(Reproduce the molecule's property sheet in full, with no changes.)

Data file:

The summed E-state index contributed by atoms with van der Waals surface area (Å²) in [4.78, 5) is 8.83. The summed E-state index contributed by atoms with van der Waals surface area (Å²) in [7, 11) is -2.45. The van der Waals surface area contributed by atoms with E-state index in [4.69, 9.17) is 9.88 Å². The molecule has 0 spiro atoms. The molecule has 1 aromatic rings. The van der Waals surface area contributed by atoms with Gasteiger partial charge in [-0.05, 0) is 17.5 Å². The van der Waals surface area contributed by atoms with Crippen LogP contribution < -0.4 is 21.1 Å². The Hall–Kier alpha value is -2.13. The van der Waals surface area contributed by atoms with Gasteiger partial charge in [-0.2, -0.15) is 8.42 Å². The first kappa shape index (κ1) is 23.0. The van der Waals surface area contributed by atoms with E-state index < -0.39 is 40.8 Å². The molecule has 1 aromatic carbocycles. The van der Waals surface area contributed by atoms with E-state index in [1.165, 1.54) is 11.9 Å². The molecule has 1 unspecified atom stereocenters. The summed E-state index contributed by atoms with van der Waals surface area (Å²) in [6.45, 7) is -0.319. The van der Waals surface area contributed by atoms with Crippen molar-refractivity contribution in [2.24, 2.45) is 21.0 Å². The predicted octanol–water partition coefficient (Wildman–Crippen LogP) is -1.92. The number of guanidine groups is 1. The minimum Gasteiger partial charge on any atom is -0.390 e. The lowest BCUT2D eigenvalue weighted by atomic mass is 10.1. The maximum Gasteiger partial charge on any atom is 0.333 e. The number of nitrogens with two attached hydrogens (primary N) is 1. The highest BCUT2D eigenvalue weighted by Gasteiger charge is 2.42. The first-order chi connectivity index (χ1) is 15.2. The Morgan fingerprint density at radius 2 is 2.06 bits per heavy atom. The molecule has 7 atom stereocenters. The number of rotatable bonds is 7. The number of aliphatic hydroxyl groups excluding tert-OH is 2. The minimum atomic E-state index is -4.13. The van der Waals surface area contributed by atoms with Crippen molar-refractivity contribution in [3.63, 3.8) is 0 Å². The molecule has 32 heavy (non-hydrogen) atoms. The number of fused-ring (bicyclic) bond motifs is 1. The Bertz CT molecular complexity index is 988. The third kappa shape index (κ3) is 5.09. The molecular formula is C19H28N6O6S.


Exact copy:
The summed E-state index contributed by atoms with van der Waals surface area (Å²) in [4.78, 5) is 8.83. The summed E-state index contributed by atoms with van der Waals surface area (Å²) in [7, 11) is -2.45. The van der Waals surface area contributed by atoms with E-state index in [4.69, 9.17) is 9.88 Å². The molecule has 0 spiro atoms. The molecule has 1 aromatic rings. The van der Waals surface area contributed by atoms with Gasteiger partial charge in [-0.05, 0) is 17.5 Å². The van der Waals surface area contributed by atoms with Crippen LogP contribution < -0.4 is 21.1 Å². The Hall–Kier alpha value is -2.13. The van der Waals surface area contributed by atoms with Gasteiger partial charge in [-0.2, -0.15) is 8.42 Å². The first kappa shape index (κ1) is 23.0. The van der Waals surface area contributed by atoms with E-state index < -0.39 is 40.8 Å². The molecule has 1 aromatic carbocycles. The van der Waals surface area contributed by atoms with E-state index in [1.165, 1.54) is 11.9 Å². The molecule has 1 unspecified atom stereocenters. The summed E-state index contributed by atoms with van der Waals surface area (Å²) in [6.45, 7) is -0.319. The van der Waals surface area contributed by atoms with Crippen molar-refractivity contribution in [2.24, 2.45) is 21.0 Å². The predicted octanol–water partition coefficient (Wildman–Crippen LogP) is -1.92. The number of guanidine groups is 1. The minimum Gasteiger partial charge on any atom is -0.390 e. The lowest BCUT2D eigenvalue weighted by atomic mass is 10.1. The maximum Gasteiger partial charge on any atom is 0.333 e. The number of nitrogens with two attached hydrogens (primary N) is 1. The highest BCUT2D eigenvalue weighted by Gasteiger charge is 2.42. The first-order chi connectivity index (χ1) is 15.2. The Morgan fingerprint density at radius 2 is 2.06 bits per heavy atom. The molecule has 7 atom stereocenters. The number of rotatable bonds is 7. The number of aliphatic hydroxyl groups excluding tert-OH is 2. The minimum atomic E-state index is -4.13. The van der Waals surface area contributed by atoms with Crippen molar-refractivity contribution in [3.63, 3.8) is 0 Å². The molecule has 32 heavy (non-hydrogen) atoms. The number of fused-ring (bicyclic) bond motifs is 1. The Bertz CT molecular complexity index is 988. The third kappa shape index (κ3) is 5.09. The molecular formula is C19H28N6O6S.